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View Full Version : Which is best for a thumb/pen drive - NTFS or FAT 32?



tuiruru
04-07-2011, 09:38 AM
......and the reasons for that are?

:thanks

Speedy Gonzales
04-07-2011, 09:42 AM
Depends what youre going to do with it. NTFS will work, but on some systems if you want to make it a bootable USB flash drive, (some / or probably all) dont support booting from an NTFS formatted USB flash drive.

But you have to make sure you plug it into a USB port / system that supports NTFS. Not all (windows) O/s support NTFS

The only thing with FAT32 is, if the file youre copying to it, is over 4 GB (if the USB flash drive is 8 -16 GB), you cant. Since, FAT32 has a 4 GB file limit

dugimodo
04-07-2011, 09:47 AM
NTFS is a better system in general but it depends on usage. They often come preformatted FAT 32 because it's more universally compatible but I think it still has a maximum file size restriction that can be an issue if you transfer very large files.

I'd use FAT32 on small drives < 2G and NTFS on anything larger myself.
Reasons:
FAT 32 is a little faster and works on more OS's
NTFS is more efficient (wastes less space on large drives) and fault tolerant. Also allows larger file sizes (I think)

Edit: speedy confirmed my file size comments while I was typing :)

tuiruru
04-07-2011, 09:47 AM
Depends what youre going to do with it. NTFS will work, but on some systems if you want to make it a bootable USB flash drive, it wont boot from an NTFS formatted USB flash drive. \

But you have to make sure you plug it into a USB port / system that supports NTFS. Not all (windows) O/s's support NTFS

The only thing with FAT32 is, if the file youre copying to it, is over 4 GB (if the USB flash drive is 8 -16 GB), you cant. Since, FAT32 has a 4 GB file limit

Yeah - it's for a bootable USB, and I kew there was a File size limit kicking around somewhere.

Thanks Speedy!! :thumbs:

tuiruru
04-07-2011, 09:48 AM
NTFS is a better system in general but it depends on usage. They often come preformatted FAT 32 because it's more universally compatible but I think it still has a maximum file size restriction that can be an issue if you transfer very large files.

I'd use FAT32 on small drives < 2G and NTFS on anything larger myself.
Reasons:
FAT 32 is a little faster and works on more OS's
NTFS is more efficient (wastes less space on large drives) and fault tolerant. Also allows larger file sizes (I think)

Thanks Dugi!

gretag34
04-07-2011, 09:49 AM
edit, speedy beat me to it. 4gb file size limit on fat32.

johnd
04-07-2011, 02:05 PM
I need to share pen drives with Windows machines so I don't use a Linux format - either FAT32 or NTFS (much more reliable than FAT32).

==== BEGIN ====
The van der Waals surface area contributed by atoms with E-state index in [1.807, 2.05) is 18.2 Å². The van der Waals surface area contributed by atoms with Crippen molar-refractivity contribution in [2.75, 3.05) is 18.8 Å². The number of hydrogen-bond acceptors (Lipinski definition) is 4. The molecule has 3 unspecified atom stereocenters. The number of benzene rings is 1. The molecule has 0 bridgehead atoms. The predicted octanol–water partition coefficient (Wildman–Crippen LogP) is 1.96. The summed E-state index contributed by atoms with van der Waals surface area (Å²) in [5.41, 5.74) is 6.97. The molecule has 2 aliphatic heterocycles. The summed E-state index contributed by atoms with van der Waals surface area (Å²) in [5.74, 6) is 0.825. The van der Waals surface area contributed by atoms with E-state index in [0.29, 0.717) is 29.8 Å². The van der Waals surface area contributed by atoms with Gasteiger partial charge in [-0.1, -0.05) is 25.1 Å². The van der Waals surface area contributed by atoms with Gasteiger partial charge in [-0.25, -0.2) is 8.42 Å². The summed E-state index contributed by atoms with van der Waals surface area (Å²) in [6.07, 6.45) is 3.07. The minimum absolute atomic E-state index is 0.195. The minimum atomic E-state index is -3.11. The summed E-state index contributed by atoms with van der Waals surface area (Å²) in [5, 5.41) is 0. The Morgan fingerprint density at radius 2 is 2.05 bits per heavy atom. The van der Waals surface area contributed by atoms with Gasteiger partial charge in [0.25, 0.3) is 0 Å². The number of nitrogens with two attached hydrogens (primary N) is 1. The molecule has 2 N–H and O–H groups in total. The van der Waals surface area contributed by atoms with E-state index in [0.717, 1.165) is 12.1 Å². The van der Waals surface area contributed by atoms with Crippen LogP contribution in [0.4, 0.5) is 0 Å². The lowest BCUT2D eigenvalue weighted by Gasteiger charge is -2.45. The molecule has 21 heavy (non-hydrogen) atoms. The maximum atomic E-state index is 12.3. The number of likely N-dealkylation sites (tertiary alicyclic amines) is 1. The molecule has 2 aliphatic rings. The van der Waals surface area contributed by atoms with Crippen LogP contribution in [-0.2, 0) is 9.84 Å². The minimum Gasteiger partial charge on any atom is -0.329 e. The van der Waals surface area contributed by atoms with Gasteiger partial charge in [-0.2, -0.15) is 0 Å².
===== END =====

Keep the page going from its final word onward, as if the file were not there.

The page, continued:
Has anybody tried the relatively new extFAT (FAT64) for their pen drives?

Speedy Gonzales
04-07-2011, 02:26 PM
Exfat by the looks of it, would remove the 4 GB file limit. However (like NTFS), some (or probably all) USB flash drives, wont boot if you format it in Exfat.

I'll try formatting this USB flash drive in Exfat, and see what happens

wratterus
04-07-2011, 02:34 PM
I have found that OSX Leopard can't write to ExFat. Not sure about Snow Leopard, I'm sure I read somewhere it was supposed to be able to.

I use NTFS for my drives, but am still using FAT32 for anything that needs to be used on Macs and PCs. ExFat would be better, but, at least on the one Leopard mac I've tried, it couldn't write.

Does anyone know for sure what OSX Leopard and later can and can't write to? It is a bit of a pain having a 1TB drive formatted in FAT32.

Speedy Gonzales
04-07-2011, 02:38 PM
According to this http://en.wikipedia.org/wiki/Exfat

Mac OS X Snow Leopard (http://en.wikipedia.org/wiki/Mac_OS_X_Snow_Leopard) added exFAT support in version 10.6.5 on November 10, 2010.[11] (http://en.wikipedia.org/wiki/Exfat#cite_note-10) OS X 10.6.5 and later can read, write, and create exFAT partitions.

And An experimental, open source Linux kernel module that supports the reading of exFAT files is currently under development.[6] (http://en.wikipedia.org/wiki/Exfat#cite_note-5) A FUSE (http://en.wikipedia.org/wiki/Filesystem_in_Userspace)-based full-featured implementation is currently in beta status.[7] (http://en.wikipedia.org/wiki/Exfat#cite_note-6) A proprietary, read/write solution, licensed and derived from the Microsoft exFAT implementation, is available for Android, Linux and other operating systems from Tuxera (http://en.wikipedia.org/wiki/Tuxera).

Speedy Gonzales
04-07-2011, 03:48 PM
Nup exfat didnt boot. Took forever to format it (8 GB). I was going to try the HP tool, but it doesn't support formatting in exfat.

Bryan
04-07-2011, 05:02 PM
I have a Philips DVD player with a USB socket. I use it to play movies saved on my PC using a Thumb drive. The DVD player does not accept NTFS but it will play FAT32.

Speedy Gonzales
04-07-2011, 05:18 PM
Most players (I've got a bluray player with USB) only recognise FAT32. I was going to test a file I had converted to DIVX, but remembered it was over 4 GB. So, tried it on the Xbox. It worked. I didnt know an Xbox could play them (till now)

BBCmicro
04-07-2011, 07:43 PM
I did some tests on my Sony Bravia EX700:
- the drive must be FAT32
- doesn't matter whether it's a USB stick or a USB HDD (I had the FAT32 partition at the start)
- the partition must not be more than 32 GB (ie not exFAT)

Snorkbox
04-07-2011, 09:13 PM
My 4 Gig flash drive is formatted NTFS as I don't want to boot from it. I have a selection of bootable CDs and DVD's for that sort of thing.

There again I may as well format as FAT 32 as none of the files would exceed 4 Gig anyway. :)